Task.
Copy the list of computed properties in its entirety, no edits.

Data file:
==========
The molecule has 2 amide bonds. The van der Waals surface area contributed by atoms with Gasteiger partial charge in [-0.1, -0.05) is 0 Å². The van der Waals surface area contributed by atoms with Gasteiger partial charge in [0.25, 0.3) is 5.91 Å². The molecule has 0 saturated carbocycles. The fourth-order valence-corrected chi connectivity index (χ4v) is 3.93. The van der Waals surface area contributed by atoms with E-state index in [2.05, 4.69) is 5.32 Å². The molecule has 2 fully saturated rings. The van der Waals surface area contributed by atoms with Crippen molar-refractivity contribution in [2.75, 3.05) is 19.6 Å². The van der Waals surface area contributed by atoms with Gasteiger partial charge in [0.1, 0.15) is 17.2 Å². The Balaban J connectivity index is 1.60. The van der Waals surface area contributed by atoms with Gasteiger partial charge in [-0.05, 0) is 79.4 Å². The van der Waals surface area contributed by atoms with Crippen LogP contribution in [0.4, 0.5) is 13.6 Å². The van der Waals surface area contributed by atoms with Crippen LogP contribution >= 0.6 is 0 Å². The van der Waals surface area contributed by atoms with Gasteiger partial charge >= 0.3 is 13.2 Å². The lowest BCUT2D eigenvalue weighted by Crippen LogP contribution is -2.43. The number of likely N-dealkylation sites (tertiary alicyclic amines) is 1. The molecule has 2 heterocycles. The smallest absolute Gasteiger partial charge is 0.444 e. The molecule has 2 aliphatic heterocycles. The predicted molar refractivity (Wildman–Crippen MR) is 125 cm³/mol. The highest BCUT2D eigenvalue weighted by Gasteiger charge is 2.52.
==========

The molecule has 2 amide bonds. The van der Waals surface area contributed by atoms with Gasteiger partial charge in [-0.1, -0.05) is 0 Å². The van der Waals surface area contributed by atoms with Gasteiger partial charge in [0.25, 0.3) is 5.91 Å². The molecule has 0 saturated carbocycles. The fourth-order valence-corrected chi connectivity index (χ4v) is 3.93. The van der Waals surface area contributed by atoms with E-state index in [2.05, 4.69) is 5.32 Å². The molecule has 2 fully saturated rings. The van der Waals surface area contributed by atoms with Crippen molar-refractivity contribution in [2.75, 3.05) is 19.6 Å². The van der Waals surface area contributed by atoms with Gasteiger partial charge in [0.1, 0.15) is 17.2 Å². The Balaban J connectivity index is 1.60. The van der Waals surface area contributed by atoms with Gasteiger partial charge in [-0.05, 0) is 79.4 Å². The van der Waals surface area contributed by atoms with Crippen LogP contribution in [0.4, 0.5) is 13.6 Å². The van der Waals surface area contributed by atoms with Crippen LogP contribution >= 0.6 is 0 Å². The van der Waals surface area contributed by atoms with Gasteiger partial charge >= 0.3 is 13.2 Å². The lowest BCUT2D eigenvalue weighted by Crippen LogP contribution is -2.43. The number of likely N-dealkylation sites (tertiary alicyclic amines) is 1. The molecule has 2 heterocycles. The smallest absolute Gasteiger partial charge is 0.444 e. The molecule has 2 aliphatic heterocycles. The predicted molar refractivity (Wildman–Crippen MR) is 125 cm³/mol. The highest BCUT2D eigenvalue weighted by Gasteiger charge is 2.52.